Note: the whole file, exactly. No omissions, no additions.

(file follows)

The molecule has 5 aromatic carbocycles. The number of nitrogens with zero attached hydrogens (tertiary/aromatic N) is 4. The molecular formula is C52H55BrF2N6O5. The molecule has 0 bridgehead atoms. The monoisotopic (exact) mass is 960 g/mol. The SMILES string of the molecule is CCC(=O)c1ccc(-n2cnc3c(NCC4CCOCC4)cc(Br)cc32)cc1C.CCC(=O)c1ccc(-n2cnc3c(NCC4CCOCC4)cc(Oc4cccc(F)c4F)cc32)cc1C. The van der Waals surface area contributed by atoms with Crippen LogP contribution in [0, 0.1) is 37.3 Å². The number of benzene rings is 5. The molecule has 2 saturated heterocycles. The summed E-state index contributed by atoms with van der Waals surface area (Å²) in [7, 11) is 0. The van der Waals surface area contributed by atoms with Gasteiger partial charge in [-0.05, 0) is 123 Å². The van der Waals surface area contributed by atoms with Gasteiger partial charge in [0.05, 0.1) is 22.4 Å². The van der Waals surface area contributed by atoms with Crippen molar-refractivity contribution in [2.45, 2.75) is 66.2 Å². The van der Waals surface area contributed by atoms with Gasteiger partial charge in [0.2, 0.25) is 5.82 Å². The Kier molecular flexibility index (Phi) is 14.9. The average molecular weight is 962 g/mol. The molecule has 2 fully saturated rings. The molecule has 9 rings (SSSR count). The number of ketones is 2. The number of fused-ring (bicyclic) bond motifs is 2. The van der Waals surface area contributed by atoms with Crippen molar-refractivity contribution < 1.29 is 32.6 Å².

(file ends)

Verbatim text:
The molecule has 5 aromatic carbocycles. The number of nitrogens with zero attached hydrogens (tertiary/aromatic N) is 4. The molecular formula is C52H55BrF2N6O5. The molecule has 0 bridgehead atoms. The monoisotopic (exact) mass is 960 g/mol. The SMILES string of the molecule is CCC(=O)c1ccc(-n2cnc3c(NCC4CCOCC4)cc(Br)cc32)cc1C.CCC(=O)c1ccc(-n2cnc3c(NCC4CCOCC4)cc(Oc4cccc(F)c4F)cc32)cc1C. The van der Waals surface area contributed by atoms with Crippen LogP contribution in [0, 0.1) is 37.3 Å². The number of benzene rings is 5. The molecule has 2 saturated heterocycles. The summed E-state index contributed by atoms with van der Waals surface area (Å²) in [7, 11) is 0. The van der Waals surface area contributed by atoms with Gasteiger partial charge in [-0.05, 0) is 123 Å². The van der Waals surface area contributed by atoms with Gasteiger partial charge in [0.05, 0.1) is 22.4 Å². The van der Waals surface area contributed by atoms with Crippen molar-refractivity contribution in [2.45, 2.75) is 66.2 Å². The van der Waals surface area contributed by atoms with Gasteiger partial charge in [0.2, 0.25) is 5.82 Å². The Kier molecular flexibility index (Phi) is 14.9. The average molecular weight is 962 g/mol. The molecule has 2 fully saturated rings. The molecule has 9 rings (SSSR count). The number of ketones is 2. The number of fused-ring (bicyclic) bond motifs is 2. The van der Waals surface area contributed by atoms with Crippen molar-refractivity contribution < 1.29 is 32.6 Å².